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Thread: 6x9 technical camera

  1. #1

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    Jan 2013
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    6x9 technical camera

    Hello everyone:

    I would like to start taking pictures with a nice long lasting 6x9 technical camera. I am not sure if a field or a monorail will be better. My instinct says a monorail (if i am using technical cameras, i would like to have all technical movements).

    I am not afraid about technical idiosyncrasy. I have been using a mamiya 23 with a ground glass for a couple of years. And I love the big focusing screen for composing. I take pictures very slowly. My workflow is always the same. Plan. Find localization. Get together everything I need. Wait for appropiate wheather. Get there. Prepare. Take picture. Scan. Postproduce. Print.

    I have a Nikon Coolscan 9000 ED, that's why I am choosing 6x9 (I clean and postproduce every negative in my computer), also because i love that proportion when used horizontally.

    My first choice is the Cambo system. More exactly the 45SF or the 23 SF (4kg!).

    Pros: they have a digital update, not too old camera, not too expensive. I am located in Spain, Cambo is from the Netherlands, so replacements, lens boards, etc won't be a problem. Can be packed with relative ease. Universal G back. Still in production. Modular system.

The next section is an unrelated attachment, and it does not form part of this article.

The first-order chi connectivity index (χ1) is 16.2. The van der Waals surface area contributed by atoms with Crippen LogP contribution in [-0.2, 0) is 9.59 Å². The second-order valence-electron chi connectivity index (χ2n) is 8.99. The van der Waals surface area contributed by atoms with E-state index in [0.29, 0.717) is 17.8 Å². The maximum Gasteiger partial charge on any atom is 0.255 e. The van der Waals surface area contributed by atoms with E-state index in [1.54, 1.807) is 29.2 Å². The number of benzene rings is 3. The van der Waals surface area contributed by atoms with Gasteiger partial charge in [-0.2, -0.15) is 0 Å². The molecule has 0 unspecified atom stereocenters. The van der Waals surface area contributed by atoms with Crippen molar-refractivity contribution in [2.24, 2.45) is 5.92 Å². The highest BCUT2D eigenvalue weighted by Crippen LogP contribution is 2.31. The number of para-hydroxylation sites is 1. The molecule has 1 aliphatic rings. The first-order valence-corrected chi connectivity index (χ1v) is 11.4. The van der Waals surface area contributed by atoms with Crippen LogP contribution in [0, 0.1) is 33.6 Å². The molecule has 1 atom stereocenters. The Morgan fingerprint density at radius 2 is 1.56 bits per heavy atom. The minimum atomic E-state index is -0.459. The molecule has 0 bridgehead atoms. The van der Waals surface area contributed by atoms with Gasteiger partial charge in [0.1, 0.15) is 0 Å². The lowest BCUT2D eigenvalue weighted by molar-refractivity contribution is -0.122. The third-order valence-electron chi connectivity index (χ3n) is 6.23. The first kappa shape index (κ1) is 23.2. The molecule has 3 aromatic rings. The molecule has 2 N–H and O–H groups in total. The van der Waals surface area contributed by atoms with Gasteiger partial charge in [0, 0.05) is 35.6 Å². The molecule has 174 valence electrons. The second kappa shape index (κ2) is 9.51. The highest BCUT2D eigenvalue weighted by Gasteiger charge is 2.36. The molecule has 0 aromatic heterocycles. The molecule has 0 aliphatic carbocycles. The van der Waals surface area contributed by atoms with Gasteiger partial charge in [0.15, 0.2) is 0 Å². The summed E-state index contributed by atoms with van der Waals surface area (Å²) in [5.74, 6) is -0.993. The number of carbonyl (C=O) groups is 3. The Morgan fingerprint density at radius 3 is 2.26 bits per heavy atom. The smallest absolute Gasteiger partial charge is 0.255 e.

Cons: 4kg!!!!!!! (the SF23 is 3,8kg o.O) Not a lot of second hand.

    I would appreciate advice and experiences on 6x9 technical cameras. ¿Am I pointing in the right direction?

    By the way I plan spending 1000-1200eur in this system.

    Thanks a lot!!!


  2. #2

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    Re: 6x9 technical camera

    I spent about 5 years with a Horseman 980 6x9 field camera, had a lot of stuff with it, 65, 105, 150 Horseman lenses and a 270 Rodenstock Rotelar, sliding back to use ground glass with a roll holder and a 4x5 back. Started using more 4x5 and sold it for a Toyo aluminum field camera. Anyway the Horseman was a good camera, all but the 4x5 back fit nicely in a large Domke bag and wasn't too heavy. A lot of my favorite photos were taken with this set up.
    What you loose with a field camera is precision camera movements, you have some movements, but not nearly as nice as monorail, or the extension of a monorail if you are doing macro.

    Tom

  3. #3

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    Dec 1999
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    Re: 6x9 technical camera

    I enjoy medium format photography, and I used a Linhof Technika IV for a few years. It's a solid camera that's built like a tank. But, if you like wide angle photos, a Technika is limited. There's the Technika Master that facilitates wide angle lenses better, but it's expensive. (If you can find one.)